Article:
Most people are familiar with the concept of extinction, and are aware of the IUCN Red List of Threatened Species (RLTS), a classification of the Earth’s organisms into different categories based on their population levels and dangers facing their survival. RLTS was founded in 1964, and was initially considered the best way forward in global conservation. Unfortunately, the plan of documenting all living organisms of the planet has proven cumbersome and slow, and currently the project’s aim is to classify 160 000 species by 2020. That accumulates to only 8% of all species currently known to exist. The task seems daunting and never-ending. Although certain individual species have been brought back from the brink of extinction thanks to having their “specs” measured, the RLTS has been unable to curb or stop the increasing population decline of countless species.
As a list of individual species has proved inadequate to counter biodiversity loss, the next step forward was taken during the 2000s with the formation of the Red List of Ecosystems (RLE). The idea behind this is fairly simple; each ecosystem is compared to a set of criteria, assessed in terms of its risk of collapsing (meaning the disintegration of its functioning leading to collapses in biodiversity), and finally categorized according to its current functioning and stability. It is in fact a hazard assessment for the extinction risk of individual ecosystems. The criteria used in evaluating each ecosystem includes assessing how much of their original flora and fauna have been converted, degraded or destroyed, and how much of their original size remains.
Classification is pretty similar to that of the RLTS: ecosystems can currently be at no risk of collapse (least concern), at three different levels of being threatened (vulnerable, endangered, or critically endangered), or they may already be approaching a final state of degradation (collapse). We may also have too little information (data deficient) to make an assessment, or their health may not have been appraised yet (not evaluated).
Once classified, appropriate planning and management measures can be taken to enhance or restore ecosystem functionality, which often also improves the stability of societies living within the influence of these ecosystems. For example, wetland restoration benefits societies by providing cleaner water for household use and by preventing or lessening flood and drought damage.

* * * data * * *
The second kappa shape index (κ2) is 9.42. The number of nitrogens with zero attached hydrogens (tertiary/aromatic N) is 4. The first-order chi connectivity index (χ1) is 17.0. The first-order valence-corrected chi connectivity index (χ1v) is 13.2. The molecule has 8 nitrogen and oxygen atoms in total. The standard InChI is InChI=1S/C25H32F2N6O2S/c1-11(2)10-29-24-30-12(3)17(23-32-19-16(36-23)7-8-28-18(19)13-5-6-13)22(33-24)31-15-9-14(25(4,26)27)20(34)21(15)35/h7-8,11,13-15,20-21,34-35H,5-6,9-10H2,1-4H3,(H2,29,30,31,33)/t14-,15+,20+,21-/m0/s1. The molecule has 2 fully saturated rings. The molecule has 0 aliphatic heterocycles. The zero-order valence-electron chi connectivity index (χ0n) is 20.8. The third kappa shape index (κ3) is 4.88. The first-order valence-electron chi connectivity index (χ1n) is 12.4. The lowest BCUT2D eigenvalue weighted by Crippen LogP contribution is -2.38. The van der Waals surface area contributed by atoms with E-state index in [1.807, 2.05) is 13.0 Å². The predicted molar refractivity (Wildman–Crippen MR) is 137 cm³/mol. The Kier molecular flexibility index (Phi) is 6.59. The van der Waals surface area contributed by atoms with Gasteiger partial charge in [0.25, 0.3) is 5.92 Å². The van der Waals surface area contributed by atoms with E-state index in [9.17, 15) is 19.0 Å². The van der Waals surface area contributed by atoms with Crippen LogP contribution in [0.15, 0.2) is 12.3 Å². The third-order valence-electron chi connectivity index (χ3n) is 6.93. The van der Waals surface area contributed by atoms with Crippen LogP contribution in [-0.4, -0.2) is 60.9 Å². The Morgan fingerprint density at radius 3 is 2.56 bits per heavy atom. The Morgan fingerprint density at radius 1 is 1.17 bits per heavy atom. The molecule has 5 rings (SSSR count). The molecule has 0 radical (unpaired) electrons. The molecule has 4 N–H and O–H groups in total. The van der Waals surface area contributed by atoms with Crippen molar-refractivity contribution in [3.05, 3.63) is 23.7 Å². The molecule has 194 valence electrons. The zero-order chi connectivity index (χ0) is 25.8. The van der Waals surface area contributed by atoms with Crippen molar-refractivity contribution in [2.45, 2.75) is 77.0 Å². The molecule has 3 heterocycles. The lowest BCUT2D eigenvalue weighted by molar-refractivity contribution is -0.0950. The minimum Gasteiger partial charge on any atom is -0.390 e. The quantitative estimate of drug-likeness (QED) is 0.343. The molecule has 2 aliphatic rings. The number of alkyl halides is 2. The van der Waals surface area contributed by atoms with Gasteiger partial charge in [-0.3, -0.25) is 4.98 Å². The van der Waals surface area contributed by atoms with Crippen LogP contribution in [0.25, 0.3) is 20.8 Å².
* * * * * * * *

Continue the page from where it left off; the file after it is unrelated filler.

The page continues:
The RLE is an important tool for communicating between ecologists, decision-makers, and developers. The system provides robust and straightforward guidelines that are applicable to all types of ecosystems around the globe. One noteworthy goal of the IUCN is to assess and showcase ecosystems that are currently doing well, not just those that are at risk of collapse. Such well-to-do ecosystems are important, so as to pinpoint the reasons and most efficient management practices that have led to their current health.
However, improvement is always necessary. One such avenue for improvement lies in getting nations to collaborate together in conserving ecosystems crossing borders. This would greatly improve the connectivity of landscapes, improving habitats for migratory species, species with large habitat area requirements etc. But when used jointly with other conservation measures, such as the assessment of ecosystem services, spatial management planning, and the IUCN RLTS, this new method seems very promising. Currently the aim of the IUCN is to have all the Earth’s ecosystems assessed by 2025. This will be carried out at the national and regional level, and results will be freely accessible in an online database.
For more info and case studies, go to http://www.iucnredlistofecosystems.org/about-us/red-list-ecosystems/
For a practical assessment guide, visit http://www.iucnredlistofecosystems.org/wp-content/uploads/2015/04/Rodriguez-etal-2015-A-practical-guide-IUCN-RLE_erratum.pdf